- Gender and Relationships»
Tis the season for military families to move
Moving: the good, the bad and the ugly
Old Army Wife Saying: War is Hell. Moving is a close second.
After seven years as a soldier's girlfriend, 19 years as an Army Wife, and 15 years as the wife of a retiree military contractor, I can vouch for the truth of that saying.
I'm amazed now when friends and especially grown children expect me to pack boxes, trudge said boxes up and down sets of stairs, then load and unload trucks. I only do that sort of thing when orders have come down compelling me with treats of imprisonment or deportation. Moving is hard enough when six packers show up to do the work and three days are set aside to do nothing else.
Besides when you help someone else move you don't get the benefit of the best kept secret in the military that makes it worth the trouble. It is a benefit hard to duplicate in any other walk of life. It is that overwhelming feeling of freedom you get when the moving truck has finally pulled away from your quarters, your family and suitcases are settled in the POV, and you pull out of the driveway with absolutely nothing to do but enjoy traveling to the new post. No PT at five in the morning. No job for either you or your spouse to report to. No house to clean. No meals to prepare. No dog to walk – might not want to dwell on that one if you just had to give the family pet away. But all in all, a unique feeling that only comes along in the case of a PCS. I've never heard one of my civilian friends express this sensation when relocating. No responsibilities for days or weeks – just a paycheck. They should put that on the recruitment posters.
That's the good part. The bad part is starting over. Again. For the “who knows how many” time.
For the service member there will be a new job waiting, a set of comrades to be welcomed by, a routine to slip into. For the family there will be an unfamiliar house to turn into a home, a new neighborhood or post to scout out for grocery stores, gas stations, schools, soccer fields, churches, an employer who knows how to judge a military spouse's resume, oh yes, and friends.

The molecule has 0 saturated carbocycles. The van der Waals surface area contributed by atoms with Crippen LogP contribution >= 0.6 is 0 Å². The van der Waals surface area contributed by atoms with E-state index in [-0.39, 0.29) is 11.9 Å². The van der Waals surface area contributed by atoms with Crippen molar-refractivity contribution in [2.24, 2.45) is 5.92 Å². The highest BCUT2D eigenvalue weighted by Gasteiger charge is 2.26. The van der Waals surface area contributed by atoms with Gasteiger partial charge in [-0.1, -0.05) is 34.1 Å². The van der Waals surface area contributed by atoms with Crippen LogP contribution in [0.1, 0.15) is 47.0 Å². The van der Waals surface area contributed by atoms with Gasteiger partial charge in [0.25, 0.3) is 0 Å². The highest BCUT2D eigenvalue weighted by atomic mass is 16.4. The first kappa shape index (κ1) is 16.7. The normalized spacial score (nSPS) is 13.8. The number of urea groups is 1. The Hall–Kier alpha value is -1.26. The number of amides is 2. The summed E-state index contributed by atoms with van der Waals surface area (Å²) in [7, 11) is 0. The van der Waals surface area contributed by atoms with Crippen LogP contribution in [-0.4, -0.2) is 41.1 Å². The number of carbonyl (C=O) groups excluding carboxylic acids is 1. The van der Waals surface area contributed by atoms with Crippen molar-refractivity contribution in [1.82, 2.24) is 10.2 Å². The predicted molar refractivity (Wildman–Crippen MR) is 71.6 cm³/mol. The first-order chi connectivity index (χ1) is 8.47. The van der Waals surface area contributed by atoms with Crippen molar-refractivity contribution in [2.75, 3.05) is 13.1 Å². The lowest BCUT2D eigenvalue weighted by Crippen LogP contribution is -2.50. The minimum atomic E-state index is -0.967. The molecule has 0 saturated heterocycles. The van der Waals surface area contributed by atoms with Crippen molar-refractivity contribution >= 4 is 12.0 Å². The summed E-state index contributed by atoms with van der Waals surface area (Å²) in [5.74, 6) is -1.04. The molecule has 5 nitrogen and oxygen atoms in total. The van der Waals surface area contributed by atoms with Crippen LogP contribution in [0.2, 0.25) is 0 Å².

You've just said good-bye to most of those. In all honesty, some marginal ones you are always glad to leave. When they implore you to write, call and/or stay in touch, you already know you never will. There are just too many people over the years to keep up with all of them, and you pretty much know by your Hail and Farewell who will and will not make the cut. Your Christmas Card List stays at over 100 and you rarely drop anyone. If you meant enough to our family to get on the list, you stay there forever. For about two thirds of those, it is the only contact we will have through our kids getting accepted to colleges, getting married, and giving us the grandchildren whose pictures will grace those cards for years to come.
Those war buddies are hard to leave. But even through the hugs and tears, you know you'll be getting pictures of their grand kids one day. They are the ones you called in the middle of the night, when your soldier was deployed, and your youngest had a rash and a fever of 103. They are the ones you took pot roast to when the call came that their grandmother had finally passed. They are the ones you walked the neighborhood with every morning until you both finally fit into those bathing suits for the trip to Destin or the Hole Koa. You'll be sending and getting cards from them during the holidays forever.
So, down to brass tacks.
PCS Best Practices:
Take out all the trash and put your filled suitcases in the car before you let the packers in the house. They've been known to pack them (dirty laundry too).
Let your kids pack their own backpacks. They know better than you what matters most to them when everything else is in a box you might not see for months. Just make sure they can carry the weight all the way through the Atlanta airport.
Always let the youngest know where he or she will be sleeping the next night. They seem to worry about such things.
Don't stay with your own or your spouse's family more than a week during a PCS. The reasons will become only too evident if you do.
And believe it or not, you really will look back on these memories fondly one day. I used to hate to hear old timers say things like that. Didn't make them any less true.